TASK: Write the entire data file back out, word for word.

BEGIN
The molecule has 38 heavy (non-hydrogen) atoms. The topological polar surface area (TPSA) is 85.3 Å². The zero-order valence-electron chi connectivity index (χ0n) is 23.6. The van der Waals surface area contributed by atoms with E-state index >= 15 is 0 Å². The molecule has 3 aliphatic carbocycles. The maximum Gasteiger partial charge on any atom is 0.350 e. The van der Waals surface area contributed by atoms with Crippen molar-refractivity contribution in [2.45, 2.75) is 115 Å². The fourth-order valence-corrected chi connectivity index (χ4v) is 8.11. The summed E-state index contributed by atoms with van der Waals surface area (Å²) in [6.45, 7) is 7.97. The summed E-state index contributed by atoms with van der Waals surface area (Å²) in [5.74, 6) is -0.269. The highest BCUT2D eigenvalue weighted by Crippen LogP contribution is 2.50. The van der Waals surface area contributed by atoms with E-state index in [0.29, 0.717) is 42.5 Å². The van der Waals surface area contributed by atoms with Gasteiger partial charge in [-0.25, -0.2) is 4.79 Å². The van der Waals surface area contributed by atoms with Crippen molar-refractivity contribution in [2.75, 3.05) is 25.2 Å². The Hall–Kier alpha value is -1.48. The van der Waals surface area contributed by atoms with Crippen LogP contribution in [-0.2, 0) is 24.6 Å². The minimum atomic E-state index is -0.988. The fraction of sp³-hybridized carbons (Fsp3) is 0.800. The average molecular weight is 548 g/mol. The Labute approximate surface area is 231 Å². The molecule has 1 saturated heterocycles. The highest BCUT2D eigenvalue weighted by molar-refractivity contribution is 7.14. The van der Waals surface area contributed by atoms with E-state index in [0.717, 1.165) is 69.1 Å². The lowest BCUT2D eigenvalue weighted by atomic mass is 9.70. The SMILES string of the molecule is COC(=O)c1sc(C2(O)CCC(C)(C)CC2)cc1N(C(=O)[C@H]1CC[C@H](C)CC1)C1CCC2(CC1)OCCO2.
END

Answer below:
The molecule has 38 heavy (non-hydrogen) atoms. The topological polar surface area (TPSA) is 85.3 Å². The zero-order valence-electron chi connectivity index (χ0n) is 23.6. The van der Waals surface area contributed by atoms with E-state index >= 15 is 0 Å². The molecule has 3 aliphatic carbocycles. The maximum Gasteiger partial charge on any atom is 0.350 e. The van der Waals surface area contributed by atoms with Crippen molar-refractivity contribution in [2.45, 2.75) is 115 Å². The fourth-order valence-corrected chi connectivity index (χ4v) is 8.11. The summed E-state index contributed by atoms with van der Waals surface area (Å²) in [6.45, 7) is 7.97. The summed E-state index contributed by atoms with van der Waals surface area (Å²) in [5.74, 6) is -0.269. The highest BCUT2D eigenvalue weighted by Crippen LogP contribution is 2.50. The van der Waals surface area contributed by atoms with E-state index in [0.29, 0.717) is 42.5 Å². The van der Waals surface area contributed by atoms with Gasteiger partial charge in [-0.25, -0.2) is 4.79 Å². The van der Waals surface area contributed by atoms with Crippen molar-refractivity contribution in [2.75, 3.05) is 25.2 Å². The Hall–Kier alpha value is -1.48. The van der Waals surface area contributed by atoms with Crippen LogP contribution in [-0.2, 0) is 24.6 Å². The minimum atomic E-state index is -0.988. The fraction of sp³-hybridized carbons (Fsp3) is 0.800. The average molecular weight is 548 g/mol. The Labute approximate surface area is 231 Å². The molecule has 1 saturated heterocycles. The highest BCUT2D eigenvalue weighted by molar-refractivity contribution is 7.14. The van der Waals surface area contributed by atoms with E-state index in [0.717, 1.165) is 69.1 Å². The lowest BCUT2D eigenvalue weighted by atomic mass is 9.70. The SMILES string of the molecule is COC(=O)c1sc(C2(O)CCC(C)(C)CC2)cc1N(C(=O)[C@H]1CC[C@H](C)CC1)C1CCC2(CC1)OCCO2.